Gregorian Chant: The Eternal Song

by Sr Fidelis  

Another “Relative”

Just as there are two RE Modes (Modes 1 and 2), the MI Mode comes in pairs as well — Modes 3 and 4. Mode 3 has some specific characteristics: a more expansive range, often going above the reciting tone TI, and the characteristic ending of FA-MI.
 

Mode 4 recites on LA (a note lower than TI), but shares the home tone of MI. For the most part, Mode 4 pieces dwell in the lower part of the range, and often the reciting tone LA, is the highest pitch of the piece. Take a look and listen to the example below.

 
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The next example is a short antiphon from the Midday Office.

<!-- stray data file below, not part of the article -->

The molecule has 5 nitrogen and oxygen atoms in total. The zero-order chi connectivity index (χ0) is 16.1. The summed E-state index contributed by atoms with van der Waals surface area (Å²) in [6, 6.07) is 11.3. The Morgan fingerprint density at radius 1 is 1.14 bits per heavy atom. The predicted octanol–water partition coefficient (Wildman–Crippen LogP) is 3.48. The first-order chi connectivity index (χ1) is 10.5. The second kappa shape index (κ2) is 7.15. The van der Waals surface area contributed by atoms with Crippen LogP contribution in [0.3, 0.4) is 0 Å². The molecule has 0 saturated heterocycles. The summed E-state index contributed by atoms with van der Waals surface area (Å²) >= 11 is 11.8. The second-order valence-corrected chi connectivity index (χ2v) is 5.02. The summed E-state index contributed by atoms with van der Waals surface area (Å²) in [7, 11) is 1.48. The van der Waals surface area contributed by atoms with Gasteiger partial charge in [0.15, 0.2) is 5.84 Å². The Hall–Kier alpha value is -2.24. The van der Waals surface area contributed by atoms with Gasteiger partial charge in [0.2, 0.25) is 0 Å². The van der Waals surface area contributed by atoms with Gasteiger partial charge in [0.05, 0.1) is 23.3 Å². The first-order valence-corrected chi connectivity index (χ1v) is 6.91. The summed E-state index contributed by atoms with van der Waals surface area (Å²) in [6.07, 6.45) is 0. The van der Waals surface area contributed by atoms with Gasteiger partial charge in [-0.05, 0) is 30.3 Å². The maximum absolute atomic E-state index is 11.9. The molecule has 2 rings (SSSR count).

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The first five notes of this brief piece go right down the modal scale from LA to MI.  We hear the characteristic FA-MI sound twice in this antiphon.

 
Although these short snippets give us the essence of each Mode, it is important to remember that Modal theory was applied years after pieces that were already freely composed! There are some that do not fit into the molds. That’s what makes the study of Gregorian Chant so fascinating. Only the Holy Spirit could inspire such melodies.
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About Sr. Fidelis

I am 46 years old, and have been a Sister at the Community of Jesus for 26 years. Having grown up here, I have been singing Gregorian chant since I was 10! I was very blessed to study Gregorian chant with Dr. Mary Berry in Cambridge, England and here at home. Recently, I have been able to do some radio and tv interviews, sharing about the blessings of Gregorian chant. I love leading chant workshops, and have been able to do that in the US and abroad.

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